What is WMEAC’s position on horizontal hydraulic fracturing in Michigan?
Given that Michigan is in a different position geologically, and has better regulations than other states, WMEAC is not yet ready to request a permanent moratorium on horizontal hydraulic fracturing. WMEAC does, though, support the set of bills that have recently been proposed to place a two-year moratorium on hydraulic fracturing in Michigan in order to do more research on its state-wide environmental impact.
There are groups in Michigan dedicated to banning fracking. Don’t Frack Michigan is leading this charge, and WMEAC certainly supports the passion and intent of these groups in protecting Michigan’s priceless water resources, but feels that the viability of such positions in achieving increased ground and surface water protections is questionable.
Finally, despite WMEAC not calling for an outright ban on fracking, it remains true that WMEAC always supports energy efficiency and energy optimization measures first, and then seeks non fossil-fuel, clean energy production second. Only when these options are technologically and economically exhausted should the conversation move to considering natural gas and other fossil fuels – and Michigan is nowhere near that point. Quite the contrary, energy efficiency is the cheapest, cleanest and most quickly deployed source of new energy for Michiganders, and clean energy is proving cheaper than new coal while continuing to drop in price.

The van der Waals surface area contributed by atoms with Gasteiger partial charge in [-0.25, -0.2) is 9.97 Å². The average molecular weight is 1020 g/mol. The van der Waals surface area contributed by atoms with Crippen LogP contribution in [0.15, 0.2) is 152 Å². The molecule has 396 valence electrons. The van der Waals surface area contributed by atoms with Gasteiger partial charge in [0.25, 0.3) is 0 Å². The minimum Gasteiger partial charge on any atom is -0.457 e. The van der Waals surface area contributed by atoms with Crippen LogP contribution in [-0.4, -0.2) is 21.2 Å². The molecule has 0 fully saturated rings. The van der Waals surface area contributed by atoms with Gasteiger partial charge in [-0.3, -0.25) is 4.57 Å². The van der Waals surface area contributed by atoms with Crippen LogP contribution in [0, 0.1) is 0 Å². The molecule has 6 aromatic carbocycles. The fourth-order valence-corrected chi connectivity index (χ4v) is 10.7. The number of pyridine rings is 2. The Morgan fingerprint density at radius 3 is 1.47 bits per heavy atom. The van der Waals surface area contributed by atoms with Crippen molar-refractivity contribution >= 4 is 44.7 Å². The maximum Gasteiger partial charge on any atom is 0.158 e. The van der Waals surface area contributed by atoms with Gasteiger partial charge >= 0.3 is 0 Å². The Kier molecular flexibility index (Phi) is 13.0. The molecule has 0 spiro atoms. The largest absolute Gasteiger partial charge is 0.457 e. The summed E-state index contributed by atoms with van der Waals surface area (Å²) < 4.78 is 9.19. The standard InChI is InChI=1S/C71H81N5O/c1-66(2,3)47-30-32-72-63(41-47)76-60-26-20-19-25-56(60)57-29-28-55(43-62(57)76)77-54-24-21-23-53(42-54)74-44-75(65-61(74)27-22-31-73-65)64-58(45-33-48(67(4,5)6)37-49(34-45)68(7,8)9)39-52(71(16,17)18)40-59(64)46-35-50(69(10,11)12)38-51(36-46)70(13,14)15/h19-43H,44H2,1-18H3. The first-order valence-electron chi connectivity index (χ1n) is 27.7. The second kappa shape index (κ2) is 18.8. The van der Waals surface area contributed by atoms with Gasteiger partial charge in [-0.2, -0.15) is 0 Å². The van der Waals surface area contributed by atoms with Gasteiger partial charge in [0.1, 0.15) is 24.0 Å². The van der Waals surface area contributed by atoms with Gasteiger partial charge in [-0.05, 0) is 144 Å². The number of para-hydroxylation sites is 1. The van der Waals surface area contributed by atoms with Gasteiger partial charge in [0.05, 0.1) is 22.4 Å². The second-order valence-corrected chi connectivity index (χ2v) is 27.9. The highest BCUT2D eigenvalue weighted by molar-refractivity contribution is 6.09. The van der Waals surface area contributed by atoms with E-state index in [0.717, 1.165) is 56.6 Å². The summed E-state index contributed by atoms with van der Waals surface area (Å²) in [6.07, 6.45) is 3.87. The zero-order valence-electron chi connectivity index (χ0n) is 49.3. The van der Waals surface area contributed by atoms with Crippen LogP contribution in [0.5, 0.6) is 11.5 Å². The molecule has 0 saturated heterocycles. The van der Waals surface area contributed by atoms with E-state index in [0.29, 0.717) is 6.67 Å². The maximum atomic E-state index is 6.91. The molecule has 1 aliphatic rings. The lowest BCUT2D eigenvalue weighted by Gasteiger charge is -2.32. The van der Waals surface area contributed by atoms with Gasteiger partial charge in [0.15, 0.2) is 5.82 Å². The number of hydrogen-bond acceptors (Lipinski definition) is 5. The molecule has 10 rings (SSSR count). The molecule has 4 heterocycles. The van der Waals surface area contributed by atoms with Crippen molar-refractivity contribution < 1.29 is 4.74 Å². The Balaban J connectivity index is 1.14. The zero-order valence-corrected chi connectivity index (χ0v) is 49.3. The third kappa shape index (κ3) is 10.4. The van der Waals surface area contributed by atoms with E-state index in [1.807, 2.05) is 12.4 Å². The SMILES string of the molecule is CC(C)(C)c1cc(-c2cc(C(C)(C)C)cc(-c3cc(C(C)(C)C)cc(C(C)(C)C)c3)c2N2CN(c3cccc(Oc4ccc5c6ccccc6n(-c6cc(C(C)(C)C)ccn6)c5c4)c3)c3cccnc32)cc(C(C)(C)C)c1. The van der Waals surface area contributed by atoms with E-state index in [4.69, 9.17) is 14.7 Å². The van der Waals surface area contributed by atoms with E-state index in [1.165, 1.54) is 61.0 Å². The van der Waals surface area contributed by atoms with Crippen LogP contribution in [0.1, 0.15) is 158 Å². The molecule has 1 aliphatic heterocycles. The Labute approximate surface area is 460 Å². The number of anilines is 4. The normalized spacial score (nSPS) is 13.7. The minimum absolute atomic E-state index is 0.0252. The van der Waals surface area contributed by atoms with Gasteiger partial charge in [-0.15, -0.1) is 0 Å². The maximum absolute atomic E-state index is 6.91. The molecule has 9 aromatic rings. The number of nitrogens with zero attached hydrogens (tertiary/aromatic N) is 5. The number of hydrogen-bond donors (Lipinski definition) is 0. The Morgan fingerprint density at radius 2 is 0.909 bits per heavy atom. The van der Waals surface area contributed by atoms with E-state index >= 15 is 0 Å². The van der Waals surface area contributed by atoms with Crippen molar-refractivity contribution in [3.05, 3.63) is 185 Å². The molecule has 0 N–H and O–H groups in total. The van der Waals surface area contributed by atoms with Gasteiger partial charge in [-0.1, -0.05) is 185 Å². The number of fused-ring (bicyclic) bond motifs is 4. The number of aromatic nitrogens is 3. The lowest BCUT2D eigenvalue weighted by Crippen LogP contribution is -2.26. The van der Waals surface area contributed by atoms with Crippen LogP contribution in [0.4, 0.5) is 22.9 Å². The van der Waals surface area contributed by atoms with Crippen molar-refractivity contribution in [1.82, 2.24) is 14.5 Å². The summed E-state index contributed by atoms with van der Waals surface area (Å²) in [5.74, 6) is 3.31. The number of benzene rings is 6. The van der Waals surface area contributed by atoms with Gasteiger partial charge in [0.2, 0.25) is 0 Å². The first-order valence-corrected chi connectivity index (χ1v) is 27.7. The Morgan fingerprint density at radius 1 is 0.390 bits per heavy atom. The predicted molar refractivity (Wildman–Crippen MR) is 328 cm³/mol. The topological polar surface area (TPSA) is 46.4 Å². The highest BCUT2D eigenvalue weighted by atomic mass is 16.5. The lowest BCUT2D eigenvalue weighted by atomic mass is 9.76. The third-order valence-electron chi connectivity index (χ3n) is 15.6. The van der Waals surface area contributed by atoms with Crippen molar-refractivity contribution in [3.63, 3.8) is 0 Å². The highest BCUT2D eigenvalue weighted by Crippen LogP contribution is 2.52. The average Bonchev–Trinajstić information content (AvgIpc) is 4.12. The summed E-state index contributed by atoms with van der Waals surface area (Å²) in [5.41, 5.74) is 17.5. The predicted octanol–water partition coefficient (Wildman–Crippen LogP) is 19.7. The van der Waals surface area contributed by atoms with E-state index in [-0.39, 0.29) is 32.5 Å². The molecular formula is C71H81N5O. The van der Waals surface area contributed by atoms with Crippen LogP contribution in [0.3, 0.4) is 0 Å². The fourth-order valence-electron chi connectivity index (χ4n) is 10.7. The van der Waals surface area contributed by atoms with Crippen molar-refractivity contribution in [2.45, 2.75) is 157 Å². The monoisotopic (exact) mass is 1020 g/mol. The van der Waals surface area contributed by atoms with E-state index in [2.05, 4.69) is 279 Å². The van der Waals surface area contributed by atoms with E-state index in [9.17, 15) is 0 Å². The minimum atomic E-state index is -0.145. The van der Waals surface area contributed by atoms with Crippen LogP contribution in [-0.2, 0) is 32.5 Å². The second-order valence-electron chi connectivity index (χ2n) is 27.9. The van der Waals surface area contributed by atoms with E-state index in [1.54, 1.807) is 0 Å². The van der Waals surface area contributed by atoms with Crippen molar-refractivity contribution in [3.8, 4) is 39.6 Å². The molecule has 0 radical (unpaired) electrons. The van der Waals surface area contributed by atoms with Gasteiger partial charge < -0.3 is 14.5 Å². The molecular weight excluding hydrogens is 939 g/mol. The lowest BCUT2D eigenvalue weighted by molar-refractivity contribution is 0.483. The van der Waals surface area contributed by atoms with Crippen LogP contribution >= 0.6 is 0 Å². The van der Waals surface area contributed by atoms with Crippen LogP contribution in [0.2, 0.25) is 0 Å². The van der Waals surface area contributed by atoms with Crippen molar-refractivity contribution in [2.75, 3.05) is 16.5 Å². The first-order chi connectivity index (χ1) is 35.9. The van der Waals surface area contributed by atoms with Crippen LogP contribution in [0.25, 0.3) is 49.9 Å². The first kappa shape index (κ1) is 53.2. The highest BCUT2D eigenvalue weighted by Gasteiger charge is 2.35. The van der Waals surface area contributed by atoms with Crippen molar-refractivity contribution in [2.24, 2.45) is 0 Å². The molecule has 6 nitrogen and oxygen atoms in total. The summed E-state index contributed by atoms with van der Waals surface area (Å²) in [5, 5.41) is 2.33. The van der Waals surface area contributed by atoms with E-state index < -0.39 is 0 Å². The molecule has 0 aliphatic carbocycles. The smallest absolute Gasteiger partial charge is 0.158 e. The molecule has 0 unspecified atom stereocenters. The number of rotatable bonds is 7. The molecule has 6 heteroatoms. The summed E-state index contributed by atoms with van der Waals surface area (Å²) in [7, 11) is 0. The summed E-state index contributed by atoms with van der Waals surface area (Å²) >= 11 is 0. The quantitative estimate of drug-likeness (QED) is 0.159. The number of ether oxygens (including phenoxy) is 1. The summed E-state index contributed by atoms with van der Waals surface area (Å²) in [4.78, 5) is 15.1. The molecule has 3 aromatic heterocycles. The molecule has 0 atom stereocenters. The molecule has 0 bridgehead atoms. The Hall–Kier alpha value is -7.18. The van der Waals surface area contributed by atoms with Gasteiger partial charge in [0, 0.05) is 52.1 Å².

Questions that still need to be answered
1. How difficult is it to change a land parcel designation to “development” despite being on a State Park or Recreation Area? Is the entirety of Yankee Springs surface land protected under the non-development designation, or are there pieces of property that are technically not recreation area and where development would be allowed?
2. Does the geological makeup of the Yankee Springs area require deep, horizontal drilling, or can more traditional techniques be used?
3. Why is the state auctioning land during a period of historically low natural gas prices? Wouldn’t the public interest be better served and better compensated to hold off?
4. What companies bought up most of the leases and what do the environmental records of these companies look like?
5. Would major drilling operations near or adjacent to Yankee Springs recreational area impact hunting, fishing, camping, biking and nature activities from a noise or air pollution perspective?
6. Would roads have to be built through the recreation area to service well-operations adjacent to the recreation area?
7. What type of impact would major drilling operations have on local business and tourism in the Yankee Springs area?